World powers have agreed to try to turn the crumbling partial truce in Syria into a more comprehensive ceasefire.
The International Syria Support Group (ISSG) warned that the unravelling of the 11-week cessation of hostilities could lead to a return to all-out war.
Those persistently breaching the truce could be excluded from it.
The ISSG also said that from June the UN would begin air drops of aid for all areas in need if ground access to besieged areas continued to be denied.
Diplomats want to encourage the opposition to resume indirect negotiations on a political settlement to end the five-year conflict, which has killed more than 250,000 people.
Opposition representatives suspended their participation in the last round in April in protest at mounting violence and stalled aid deliveries.
In the latest fighting, 50 people were reportedly killed in clashes between rival rebel factions outside Damascus.
The Syrian Observatory for Human Rights said the fighting in the Eastern Ghouta region involved members of Jaish al-Islam, which is part of the main which is part of the opposition High Negotiations Committee (HNC), and Faylaq al-Rahman, backed by jihadist militants from al-Nusra Front.
More than 500 people had now been killed since the rebel infighting erupted in late April, the UK-based monitoring group added.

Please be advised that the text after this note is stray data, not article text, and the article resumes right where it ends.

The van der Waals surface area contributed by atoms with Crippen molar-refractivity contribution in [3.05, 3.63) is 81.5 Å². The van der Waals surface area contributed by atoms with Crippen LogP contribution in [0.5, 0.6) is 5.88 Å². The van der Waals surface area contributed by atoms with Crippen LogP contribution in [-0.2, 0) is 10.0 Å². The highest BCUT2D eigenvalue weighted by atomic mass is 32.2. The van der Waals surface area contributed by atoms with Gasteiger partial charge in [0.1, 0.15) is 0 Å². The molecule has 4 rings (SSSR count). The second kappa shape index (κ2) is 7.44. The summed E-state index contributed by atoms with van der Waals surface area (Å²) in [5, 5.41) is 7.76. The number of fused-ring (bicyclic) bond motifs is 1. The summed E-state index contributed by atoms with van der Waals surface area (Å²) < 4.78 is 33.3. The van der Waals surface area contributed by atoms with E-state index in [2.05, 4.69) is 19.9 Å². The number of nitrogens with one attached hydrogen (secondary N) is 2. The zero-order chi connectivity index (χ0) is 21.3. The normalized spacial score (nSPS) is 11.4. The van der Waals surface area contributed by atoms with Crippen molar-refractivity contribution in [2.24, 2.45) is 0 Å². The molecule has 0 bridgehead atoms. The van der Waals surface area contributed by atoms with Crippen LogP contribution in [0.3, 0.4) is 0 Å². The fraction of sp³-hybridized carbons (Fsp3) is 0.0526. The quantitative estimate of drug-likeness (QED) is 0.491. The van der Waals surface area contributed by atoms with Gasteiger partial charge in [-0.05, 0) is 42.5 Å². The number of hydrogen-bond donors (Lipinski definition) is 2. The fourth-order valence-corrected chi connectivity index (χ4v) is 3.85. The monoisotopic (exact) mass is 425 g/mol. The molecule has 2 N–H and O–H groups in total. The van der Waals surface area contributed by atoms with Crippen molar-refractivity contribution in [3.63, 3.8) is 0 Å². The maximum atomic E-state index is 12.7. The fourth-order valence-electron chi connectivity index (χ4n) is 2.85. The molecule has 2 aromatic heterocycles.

Tuesday's meeting in Vienna involved 21 countries and organisations in the ISSG, many of which have intervened directly or indirectly in Syria's five-year civil war.
They include the US, UK, France, Germany, Saudi Arabia and Turkey, which support the opposition, along with Russia and Iran, which back President Bashar al-Assad's government.
The ISSG has set a deadline of 1 August for the formation of a transitional government in Syria, leading to elections within 18 months.
However, government negotiators have shown no sign of engaging in substantive talks on the matter, with the future of President Assad the main sticking point.
US Secretary of State John Kerry said: "A variety of competing interests are going to have to be reconciled.
"Those involved in this conflict with competing agendas are going to have to prioritise peace."
Mr Kerry called on all sides to intensify efforts to stop all indiscriminate use of force, stop bombing civilian areas, and disavow any link with the jihadist groups, Islamic State (IS) and al-Nusra Front, which are excluded from the cessation of hostilities.
Russia's Foreign Minister Sergei Lavrov also stressed that all sides had to seek a compromise in the political aspect of the peace talks.
The UN special envoy for Syria, Staffan de Mistura, reportedly hopes to launch a new round of negotiations in Geneva by the end of May.
But the Italian-Swedish diplomat said he could not issue invitations until a "credible" ceasefire was in place.
Meanwhile, Saudi Arabia's foreign minister said the opposition's allies needed to consider a "Plan B" if the talks failed.
"The choice about intensifying the military support is entirely with the Bashar regime. If they do not respond to the treaties of the international community then we will have to see what else can be done," Adel al-Jubeir warned.
In April, US media reports suggested Washington was ready to provide rebel forces with much more sophisticated weapons to strengthen their hand.